Easier to build a hole than dig one. Holes are necessary. Inescapable. A black hole is never only black. It is not only darkness the void invites but grace too. Dread and grace are inextricable, the paradox at the heart of all things. My inclination is to accept and embrace a void – its palpability, germinal energy, sanctity. Definition clouds existence and misshapes it. The hysterical fervour with which we accord certainty to things, assign cause and effect, blocks out the unspoken, unseen, and unheeded complexities which inform inchoate being. In this regard, I am struck by Kim West’s reading of Pierre Huyghe’s exhibition at the Serpentine Gallery, London, titled Uumwelt (Hermetically Open). 15 Inspired by Umberto Eco’s The Open Work,16 This paradox implies that nothing is ever sealed. Nature-systemthings do not abhor a vacuum. Coherence does not exist. Identity is never whole, never continuous. Eco calls into question a definitive and unified universe. His doubt applies to everything, including art. Integration requires openness. Instead of art reintegrating its spectator – a familiar fancy – it allows for a discontinuous and partial relationship. If an artwork is hermitically open, it thereby allows us to accept our vicarious relationship to ourselves – our identity and continuity – through an engagement which challenges the conventions of integrity and wholeness. It is disconnection, rupture, a bubbling viscosity, which resists our sinful attempts to fill the void. We learn to accept the nothingness that gives structure and substance to being. We unlearn the ruse of coherence and know that things are cut out and cut away. We embrace the germinal void. In the memorable beginning to his seminal work, The Empty Space, Peter Brook notes: “I can take an empty space and call it a bare stage. A man walks across the empty space whilst someone is watching him, and this is all that is needed for an act of theatre to be engaged”.17 The void – a stage, a vessel, a sculpture – generates possibility and allows for function. Our bodies are also vessels, stages, sculptures. They are compounds of matter and imagination, perforated lumps. We mistake our dependence upon a void when we project the substantive at the expense of a generative emptiness.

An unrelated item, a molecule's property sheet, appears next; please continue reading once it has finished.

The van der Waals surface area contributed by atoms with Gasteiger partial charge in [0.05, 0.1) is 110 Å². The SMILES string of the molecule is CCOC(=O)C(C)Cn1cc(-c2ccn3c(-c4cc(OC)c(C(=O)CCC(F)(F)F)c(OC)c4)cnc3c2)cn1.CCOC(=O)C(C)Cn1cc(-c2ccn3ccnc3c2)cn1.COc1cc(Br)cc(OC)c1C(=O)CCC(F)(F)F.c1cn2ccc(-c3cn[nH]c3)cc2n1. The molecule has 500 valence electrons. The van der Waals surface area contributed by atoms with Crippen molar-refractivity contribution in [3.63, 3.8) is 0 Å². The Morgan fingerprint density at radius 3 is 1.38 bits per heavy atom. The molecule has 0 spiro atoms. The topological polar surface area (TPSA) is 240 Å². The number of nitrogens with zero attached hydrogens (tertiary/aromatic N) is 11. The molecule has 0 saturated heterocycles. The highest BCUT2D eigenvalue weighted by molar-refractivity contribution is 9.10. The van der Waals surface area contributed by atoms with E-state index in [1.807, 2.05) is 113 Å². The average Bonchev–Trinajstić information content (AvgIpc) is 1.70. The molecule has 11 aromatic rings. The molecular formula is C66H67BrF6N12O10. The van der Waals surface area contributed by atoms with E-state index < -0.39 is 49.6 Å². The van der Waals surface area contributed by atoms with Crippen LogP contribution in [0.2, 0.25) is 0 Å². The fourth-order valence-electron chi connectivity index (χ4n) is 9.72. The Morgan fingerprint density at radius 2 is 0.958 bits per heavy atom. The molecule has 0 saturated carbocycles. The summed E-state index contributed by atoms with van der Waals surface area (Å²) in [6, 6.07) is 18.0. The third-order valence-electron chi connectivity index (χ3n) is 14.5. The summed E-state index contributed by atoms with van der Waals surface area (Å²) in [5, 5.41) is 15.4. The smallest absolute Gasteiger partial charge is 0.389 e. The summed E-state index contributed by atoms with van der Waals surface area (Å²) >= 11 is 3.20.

In 1936 Meret Oppenheim created Le Déjeuner en fourrure – a cup, saucer, and spoon made from fur. Surreal, jarringly useless, she asks us to reconsider function. Is use the fate of all things? A shard of ancient pottery carries the memory of its use, but it is also a useful clue, a reminder that everything – whether useful or not – is nonetheless a fragment. The whole is always open. A framework is merely a boundary, a thing, the mirror and echo of nothing – “the presence of empty space”.18 In 2020 (a year numerically symmetrical, tragically voided), Leora Farber returned to the fundamental question of existence and inexistence. Like Oppenheim, she chose to make vessels, bowls, cups, and plates. Like Oppenheim’s work, hers is inutile. Farber is not crafting useful things. Hers is not homeware, yet it is the home, a domestic hull, that persists as the echo chamber for all we accrue and deploy. The home as a station and, as such, a point and place of transition – a colony, a place of occupation, an occupational hazard.

Home is an appropriated space; it does not exist objectively in reality [but as] a fiction we create out of a need to belong. – Santu Mofokeng 19

Restlessness lies within restfulness. The home is besieged. The things with which we fill them, while consolatory, are also the cyphers for our ruin. Things break and shatter; so do we. Munro returns: “pots … show malice, the patterns of linoleum … leer … treachery is the other side of dailiness”. It is this unease that Farber experiences. Hers is a psychic disconnect, felt within that putatively most intimate of places – the home. Raised as a white child in South Africa, at the height of apartheid and its white suburban confection, hers was a realm that glowered and leered with malice and unease from the mantlepiece and dinner table, in crockery made in England, their artistry and design plundered from China. There, in a dinner set stamped with its faux origin, lay the markings of empire, the insouciance of custom, the order of white power, and, along with it, the delicacy and enslaved quietude assigned to women.